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Bandwidth across the internet is constricted by monetary factors and hardware development, so researchers are left to improve the efficiency of data transmitted in order to improve internet speeds. The transmission control protocol (TCP) is the primary transport protocol on the modern internet, ensuring reliable delivery of the majority of data transmitted. I evaluated the TCP header fields for efficient use of data overhead so as to determine current waste and to suggest possible areas for revision. I examined original specifications for TCP mechanisms, comparing them to modern implementations as determined by updated standards and modern practices in the networking community, and considered the data overhead that header fields related to these mechanisms entail. Consideration of implementations included evaluation of frequency of use as well as necessity of use. Current inefficiency in the data overhead of TCP should be addressed, because many of the header fields are either clearly wasteful or would be more efficient alternatively implemented. Certain core features of the TCP header cannot be revised without drastic alterations to the protocol, such as the sequencing and acknowledgement numbers. Other features, such as the header checksum, are inherent to the integrity of the header. However, most fields are arguably inefficient, as they either are not a continuing necessity for TCP’s function or they may be more efficiently implemented as TCP options. Further, several fields are no longer widely used, and are effectively totally wasteful. The proposed improvements to TCP overhead could result in a reduction of up to several bytes per segment transmitted. Admittedly, the savings of individual segments are only on the order of several bytes, which is a small percentage of most segments including payload. However, this small savings has the potential to result in savings orders of magnitude greater across the general internet. This potential suggests a need for further research into the viability of TCP header revision, followed by implementation of proposals. Results and methodologies used to reach these conclusions are additionally applicable to a variety of ongoing research (e.g., header compression, acknowledgement frequency reduction).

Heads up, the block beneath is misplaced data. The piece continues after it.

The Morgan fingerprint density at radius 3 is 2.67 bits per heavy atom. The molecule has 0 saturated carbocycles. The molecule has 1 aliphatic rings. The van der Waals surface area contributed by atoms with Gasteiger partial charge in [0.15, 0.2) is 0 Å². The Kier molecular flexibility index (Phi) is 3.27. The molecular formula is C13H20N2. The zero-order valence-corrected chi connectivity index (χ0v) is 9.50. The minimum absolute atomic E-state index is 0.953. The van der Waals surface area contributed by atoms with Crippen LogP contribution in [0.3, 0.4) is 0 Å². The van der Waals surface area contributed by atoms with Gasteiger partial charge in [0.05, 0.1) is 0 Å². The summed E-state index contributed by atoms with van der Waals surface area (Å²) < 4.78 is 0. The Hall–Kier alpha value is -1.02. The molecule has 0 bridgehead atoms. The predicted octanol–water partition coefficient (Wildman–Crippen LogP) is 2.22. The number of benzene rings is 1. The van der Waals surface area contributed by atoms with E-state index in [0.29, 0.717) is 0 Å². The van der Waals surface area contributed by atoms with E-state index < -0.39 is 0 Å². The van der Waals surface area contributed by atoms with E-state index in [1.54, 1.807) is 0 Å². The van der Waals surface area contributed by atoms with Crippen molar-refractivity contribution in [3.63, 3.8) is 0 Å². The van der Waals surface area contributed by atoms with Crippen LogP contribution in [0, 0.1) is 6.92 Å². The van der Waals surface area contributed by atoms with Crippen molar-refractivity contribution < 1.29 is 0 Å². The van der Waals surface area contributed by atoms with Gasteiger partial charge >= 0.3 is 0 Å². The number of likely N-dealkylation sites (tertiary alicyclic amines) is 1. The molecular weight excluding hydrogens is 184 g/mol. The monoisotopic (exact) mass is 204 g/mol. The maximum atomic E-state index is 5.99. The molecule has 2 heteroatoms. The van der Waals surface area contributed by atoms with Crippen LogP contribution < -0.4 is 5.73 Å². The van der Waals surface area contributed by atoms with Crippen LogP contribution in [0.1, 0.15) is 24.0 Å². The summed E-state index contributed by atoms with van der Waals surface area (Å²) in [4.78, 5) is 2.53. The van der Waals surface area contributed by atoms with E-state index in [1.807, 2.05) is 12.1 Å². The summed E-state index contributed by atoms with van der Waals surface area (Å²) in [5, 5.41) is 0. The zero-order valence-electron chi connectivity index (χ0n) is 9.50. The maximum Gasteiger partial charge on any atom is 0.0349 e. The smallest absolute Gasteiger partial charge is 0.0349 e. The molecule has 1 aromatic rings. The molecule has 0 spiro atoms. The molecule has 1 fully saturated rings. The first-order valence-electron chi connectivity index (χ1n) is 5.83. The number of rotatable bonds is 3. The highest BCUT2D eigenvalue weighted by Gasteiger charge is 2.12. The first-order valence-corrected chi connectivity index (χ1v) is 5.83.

Networking, TCP, Protocols, Transport Protocol, Internet, Header, Overhead, Efficiency
Computational Engineering | Computer Sciences | OS and Networks | Other Computer Sciences
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